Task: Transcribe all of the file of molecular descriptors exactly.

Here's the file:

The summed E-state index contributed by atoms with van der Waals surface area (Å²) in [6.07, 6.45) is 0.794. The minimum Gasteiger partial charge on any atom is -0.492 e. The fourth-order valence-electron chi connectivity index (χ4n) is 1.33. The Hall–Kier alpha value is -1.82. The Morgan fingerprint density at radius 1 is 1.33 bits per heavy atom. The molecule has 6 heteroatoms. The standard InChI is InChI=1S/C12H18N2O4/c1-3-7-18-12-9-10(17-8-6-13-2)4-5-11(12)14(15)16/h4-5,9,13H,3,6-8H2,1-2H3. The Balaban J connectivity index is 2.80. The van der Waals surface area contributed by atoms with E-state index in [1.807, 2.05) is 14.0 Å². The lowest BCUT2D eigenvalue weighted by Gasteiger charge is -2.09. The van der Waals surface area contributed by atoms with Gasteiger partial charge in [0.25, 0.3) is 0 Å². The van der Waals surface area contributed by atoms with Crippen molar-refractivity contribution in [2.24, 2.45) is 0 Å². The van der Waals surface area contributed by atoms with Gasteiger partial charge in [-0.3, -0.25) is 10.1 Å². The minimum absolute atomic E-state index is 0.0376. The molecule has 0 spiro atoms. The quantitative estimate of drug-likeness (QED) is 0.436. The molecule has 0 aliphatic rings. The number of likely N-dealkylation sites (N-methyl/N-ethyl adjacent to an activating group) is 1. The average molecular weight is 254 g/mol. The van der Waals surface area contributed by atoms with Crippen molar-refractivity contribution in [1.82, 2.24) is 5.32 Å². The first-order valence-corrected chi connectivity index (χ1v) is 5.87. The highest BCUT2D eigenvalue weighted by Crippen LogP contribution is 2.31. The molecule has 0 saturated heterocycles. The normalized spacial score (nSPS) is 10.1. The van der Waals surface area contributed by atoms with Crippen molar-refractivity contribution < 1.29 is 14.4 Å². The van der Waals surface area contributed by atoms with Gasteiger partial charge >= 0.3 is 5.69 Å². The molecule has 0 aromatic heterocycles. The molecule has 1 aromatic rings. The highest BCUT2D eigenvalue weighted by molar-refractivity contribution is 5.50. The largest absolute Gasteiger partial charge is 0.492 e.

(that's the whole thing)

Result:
The summed E-state index contributed by atoms with van der Waals surface area (Å²) in [6.07, 6.45) is 0.794. The minimum Gasteiger partial charge on any atom is -0.492 e. The fourth-order valence-electron chi connectivity index (χ4n) is 1.33. The Hall–Kier alpha value is -1.82. The Morgan fingerprint density at radius 1 is 1.33 bits per heavy atom. The molecule has 6 heteroatoms. The standard InChI is InChI=1S/C12H18N2O4/c1-3-7-18-12-9-10(17-8-6-13-2)4-5-11(12)14(15)16/h4-5,9,13H,3,6-8H2,1-2H3. The Balaban J connectivity index is 2.80. The van der Waals surface area contributed by atoms with E-state index in [1.807, 2.05) is 14.0 Å². The lowest BCUT2D eigenvalue weighted by Gasteiger charge is -2.09. The van der Waals surface area contributed by atoms with Gasteiger partial charge in [0.25, 0.3) is 0 Å². The van der Waals surface area contributed by atoms with Crippen molar-refractivity contribution in [2.24, 2.45) is 0 Å². The van der Waals surface area contributed by atoms with Gasteiger partial charge in [-0.3, -0.25) is 10.1 Å². The minimum absolute atomic E-state index is 0.0376. The molecule has 0 spiro atoms. The quantitative estimate of drug-likeness (QED) is 0.436. The molecule has 0 aliphatic rings. The number of likely N-dealkylation sites (N-methyl/N-ethyl adjacent to an activating group) is 1. The average molecular weight is 254 g/mol. The van der Waals surface area contributed by atoms with Crippen molar-refractivity contribution in [1.82, 2.24) is 5.32 Å². The first-order valence-corrected chi connectivity index (χ1v) is 5.87. The highest BCUT2D eigenvalue weighted by Crippen LogP contribution is 2.31. The molecule has 0 saturated heterocycles. The normalized spacial score (nSPS) is 10.1. The van der Waals surface area contributed by atoms with Crippen molar-refractivity contribution < 1.29 is 14.4 Å². The van der Waals surface area contributed by atoms with Gasteiger partial charge >= 0.3 is 5.69 Å². The molecule has 0 aromatic heterocycles. The molecule has 1 aromatic rings. The highest BCUT2D eigenvalue weighted by molar-refractivity contribution is 5.50. The largest absolute Gasteiger partial charge is 0.492 e.